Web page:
Some thoughts on your very interesting post on "Bride Wigout."Anonymous: Thanks for your thoughtful comment, whoever you are.
I tend to think of hoaxes as generally suspect because they're unannounced deceptions and therefore liable to be taken the wrong way or to get out of hand. Think, for example, of Orson Wells' War of the Worlds.
The difference between hoaxes and art is that art is known to be art before we decide to avail ourselves of it. We pick up a novel or go to a play fully prepared to allow our imaginations to be led by the artist's controlled illusions. We want his fabrications to take us "away" and we freely and eagerly give ourselves up to them. A hoax, by contrast, is sprung on us unawares. We have no idea that it's coming, and its whole point is literally to assault us with something that seems entirely real. A hoax isn't revealed as a hoax until the "game" is played out, often scaring, insulting, or injuring its victim(s) in the process. An "artful" hoax, though often terribly convincing, isn't art in the same way that a novel or play is precisely because we are ignorant of the "art" until it is too late and we find ourselves the butt of a joke. Or worse.
If there were an ethically valid criticism of "Bride Wigout" (I say if there were) it might be, simply, that it was a hoax, morally suspect for that reason alone. Of course, anyone who accesses the internet, and especially Youtube, unprepared to be fooled is obviously ignorant of the medium. Besides being an echo chamber of rumors and misinformation, the internet is a screening room for every amateur in the world to try his hand at putting something over on a credulous public. The very first question almost anyone viewing this clip would ask himself is: "Is this real or fake?" The context tends to rob the would-be hoax of its deceptive force. For this reason alone, it seems to me, "Bride Wigout" is not a real hoax and is in no sense blameworthy. A true hoax slams its victim with the sensation that this is real and no mistake.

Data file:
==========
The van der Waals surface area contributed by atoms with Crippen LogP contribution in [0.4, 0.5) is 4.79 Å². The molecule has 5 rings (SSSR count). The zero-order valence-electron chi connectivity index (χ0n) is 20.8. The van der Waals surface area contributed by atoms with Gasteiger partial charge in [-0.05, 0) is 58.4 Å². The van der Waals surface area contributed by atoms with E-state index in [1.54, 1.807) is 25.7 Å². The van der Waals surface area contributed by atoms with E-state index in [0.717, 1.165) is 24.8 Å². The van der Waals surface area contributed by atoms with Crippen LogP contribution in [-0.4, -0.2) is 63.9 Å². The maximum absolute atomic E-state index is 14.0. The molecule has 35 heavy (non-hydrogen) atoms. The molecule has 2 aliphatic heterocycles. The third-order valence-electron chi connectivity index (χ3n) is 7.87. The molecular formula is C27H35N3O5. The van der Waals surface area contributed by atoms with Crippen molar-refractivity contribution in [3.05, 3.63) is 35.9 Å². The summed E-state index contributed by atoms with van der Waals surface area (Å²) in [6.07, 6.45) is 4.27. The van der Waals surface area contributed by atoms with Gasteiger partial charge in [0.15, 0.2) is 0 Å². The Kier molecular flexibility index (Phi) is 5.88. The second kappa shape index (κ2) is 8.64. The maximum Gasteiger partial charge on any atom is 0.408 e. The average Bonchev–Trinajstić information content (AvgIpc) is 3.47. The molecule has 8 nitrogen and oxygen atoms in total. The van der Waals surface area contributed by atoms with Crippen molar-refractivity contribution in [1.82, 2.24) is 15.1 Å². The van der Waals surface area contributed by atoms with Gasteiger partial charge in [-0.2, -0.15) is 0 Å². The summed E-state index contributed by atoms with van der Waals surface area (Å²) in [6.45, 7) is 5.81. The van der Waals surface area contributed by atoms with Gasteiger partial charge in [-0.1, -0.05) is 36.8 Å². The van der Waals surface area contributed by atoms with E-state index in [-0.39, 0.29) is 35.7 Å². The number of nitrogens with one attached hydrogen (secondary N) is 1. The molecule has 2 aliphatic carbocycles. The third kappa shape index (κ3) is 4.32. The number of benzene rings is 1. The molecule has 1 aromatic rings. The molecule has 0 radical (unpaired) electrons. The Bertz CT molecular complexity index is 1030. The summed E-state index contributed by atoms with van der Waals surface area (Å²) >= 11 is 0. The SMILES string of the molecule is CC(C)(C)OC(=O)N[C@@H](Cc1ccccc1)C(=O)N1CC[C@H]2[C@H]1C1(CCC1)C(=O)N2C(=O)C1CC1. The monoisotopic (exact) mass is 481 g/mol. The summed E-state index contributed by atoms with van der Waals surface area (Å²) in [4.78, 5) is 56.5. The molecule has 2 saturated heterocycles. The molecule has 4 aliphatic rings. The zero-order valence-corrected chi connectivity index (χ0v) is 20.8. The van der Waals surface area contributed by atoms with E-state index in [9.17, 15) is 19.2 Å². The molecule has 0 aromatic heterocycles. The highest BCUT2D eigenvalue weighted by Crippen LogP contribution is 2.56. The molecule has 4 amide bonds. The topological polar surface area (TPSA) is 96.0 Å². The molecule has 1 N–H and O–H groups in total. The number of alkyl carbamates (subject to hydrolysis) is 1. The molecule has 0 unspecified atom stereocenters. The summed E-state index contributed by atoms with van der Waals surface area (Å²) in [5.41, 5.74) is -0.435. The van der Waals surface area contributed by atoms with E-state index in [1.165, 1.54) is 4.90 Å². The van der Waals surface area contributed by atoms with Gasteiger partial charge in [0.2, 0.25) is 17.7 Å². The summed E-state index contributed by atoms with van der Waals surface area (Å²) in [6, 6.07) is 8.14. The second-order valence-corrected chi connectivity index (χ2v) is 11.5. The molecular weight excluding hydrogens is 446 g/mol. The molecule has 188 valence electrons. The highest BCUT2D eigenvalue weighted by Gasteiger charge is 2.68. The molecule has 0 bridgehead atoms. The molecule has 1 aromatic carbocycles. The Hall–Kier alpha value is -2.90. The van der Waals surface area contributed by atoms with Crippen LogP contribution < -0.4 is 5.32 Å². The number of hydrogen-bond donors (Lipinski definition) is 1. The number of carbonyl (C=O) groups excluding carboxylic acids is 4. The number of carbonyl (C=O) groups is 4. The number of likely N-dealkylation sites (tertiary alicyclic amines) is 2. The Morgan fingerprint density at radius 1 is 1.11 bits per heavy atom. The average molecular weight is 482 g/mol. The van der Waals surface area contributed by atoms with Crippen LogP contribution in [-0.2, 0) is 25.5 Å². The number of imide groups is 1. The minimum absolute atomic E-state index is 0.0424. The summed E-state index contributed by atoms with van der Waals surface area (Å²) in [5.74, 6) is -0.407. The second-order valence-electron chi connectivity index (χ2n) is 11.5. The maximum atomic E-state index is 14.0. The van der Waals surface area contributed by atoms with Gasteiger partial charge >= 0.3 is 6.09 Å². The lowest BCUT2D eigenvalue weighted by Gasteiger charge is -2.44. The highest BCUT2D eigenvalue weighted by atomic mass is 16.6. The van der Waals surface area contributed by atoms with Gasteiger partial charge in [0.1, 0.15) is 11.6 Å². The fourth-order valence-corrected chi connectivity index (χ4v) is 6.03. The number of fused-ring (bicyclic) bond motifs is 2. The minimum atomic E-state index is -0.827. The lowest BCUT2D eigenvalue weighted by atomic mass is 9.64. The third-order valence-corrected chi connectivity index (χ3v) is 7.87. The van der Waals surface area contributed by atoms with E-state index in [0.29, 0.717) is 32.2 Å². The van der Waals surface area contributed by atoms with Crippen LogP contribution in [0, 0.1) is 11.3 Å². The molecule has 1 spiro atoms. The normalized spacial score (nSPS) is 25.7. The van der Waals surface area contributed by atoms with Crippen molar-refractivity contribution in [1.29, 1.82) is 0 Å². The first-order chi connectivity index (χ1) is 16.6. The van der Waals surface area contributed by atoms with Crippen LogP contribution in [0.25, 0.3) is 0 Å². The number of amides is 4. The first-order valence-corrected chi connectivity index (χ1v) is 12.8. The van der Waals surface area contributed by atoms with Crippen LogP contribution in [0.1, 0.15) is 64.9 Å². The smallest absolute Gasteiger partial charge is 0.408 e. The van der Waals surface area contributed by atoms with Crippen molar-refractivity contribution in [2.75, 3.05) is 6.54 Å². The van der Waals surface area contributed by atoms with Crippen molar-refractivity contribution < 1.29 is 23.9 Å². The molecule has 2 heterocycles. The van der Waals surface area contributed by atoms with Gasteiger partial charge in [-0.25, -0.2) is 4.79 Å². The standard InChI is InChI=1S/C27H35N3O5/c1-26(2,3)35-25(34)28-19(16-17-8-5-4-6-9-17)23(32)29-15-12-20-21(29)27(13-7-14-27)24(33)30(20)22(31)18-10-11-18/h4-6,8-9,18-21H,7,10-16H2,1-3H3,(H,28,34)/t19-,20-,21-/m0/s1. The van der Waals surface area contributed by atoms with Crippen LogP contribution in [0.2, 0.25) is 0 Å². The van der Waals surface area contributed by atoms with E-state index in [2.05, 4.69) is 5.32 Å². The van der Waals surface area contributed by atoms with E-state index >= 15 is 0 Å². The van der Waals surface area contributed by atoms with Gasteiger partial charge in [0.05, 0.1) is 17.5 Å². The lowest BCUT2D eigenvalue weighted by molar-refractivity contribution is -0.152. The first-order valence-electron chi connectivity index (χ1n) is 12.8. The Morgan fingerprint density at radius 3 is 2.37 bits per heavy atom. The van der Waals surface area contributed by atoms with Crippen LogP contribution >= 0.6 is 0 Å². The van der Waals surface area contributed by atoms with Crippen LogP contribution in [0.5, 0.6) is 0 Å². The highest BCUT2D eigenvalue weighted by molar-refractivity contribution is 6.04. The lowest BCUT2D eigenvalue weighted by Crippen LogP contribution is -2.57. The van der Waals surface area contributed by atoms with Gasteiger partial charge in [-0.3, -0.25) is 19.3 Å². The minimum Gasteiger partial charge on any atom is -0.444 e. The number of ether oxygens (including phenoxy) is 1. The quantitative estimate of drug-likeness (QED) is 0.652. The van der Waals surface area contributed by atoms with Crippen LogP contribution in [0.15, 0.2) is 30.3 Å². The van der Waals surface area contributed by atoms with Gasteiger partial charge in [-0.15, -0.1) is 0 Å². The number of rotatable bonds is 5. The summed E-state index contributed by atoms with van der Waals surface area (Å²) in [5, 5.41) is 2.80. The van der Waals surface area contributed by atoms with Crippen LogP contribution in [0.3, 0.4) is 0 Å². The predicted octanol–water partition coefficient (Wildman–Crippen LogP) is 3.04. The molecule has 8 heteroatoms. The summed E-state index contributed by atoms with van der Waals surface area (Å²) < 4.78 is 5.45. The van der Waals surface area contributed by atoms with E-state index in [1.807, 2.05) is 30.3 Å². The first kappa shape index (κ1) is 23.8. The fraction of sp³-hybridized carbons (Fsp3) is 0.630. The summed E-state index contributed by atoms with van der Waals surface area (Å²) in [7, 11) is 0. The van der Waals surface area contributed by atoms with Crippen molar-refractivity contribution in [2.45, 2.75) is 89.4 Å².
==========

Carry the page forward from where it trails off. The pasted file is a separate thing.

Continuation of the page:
Can there be morally justified hoaxes; for example, to teach a malicious hoaxster a good lesson? Or is it always wrong to teach with a lie? And what about harmless hoaxes such as the old Alan Funt Candid Camera programs? I would suggest that the motive of the perpetrator has a lot to do with the moral status of the hoax, whether its malicious, thoughtless, or just for laughs. Also, the nature of the hoax itself, what we might call the seriousness of its matter, has an important bearing on its moral quality. Faking murder or suicide is always extremely bad. Finally, morally acceptable hoaxes tend to be carefully thought out and highly controlled, with a very high probability that the "victim(s)" will be as entertained as the perpetrator(s) once the hoax is revealed.
I'm not sure how much any of this disagrees with what you've said. Thanks again for your always-engaging blog.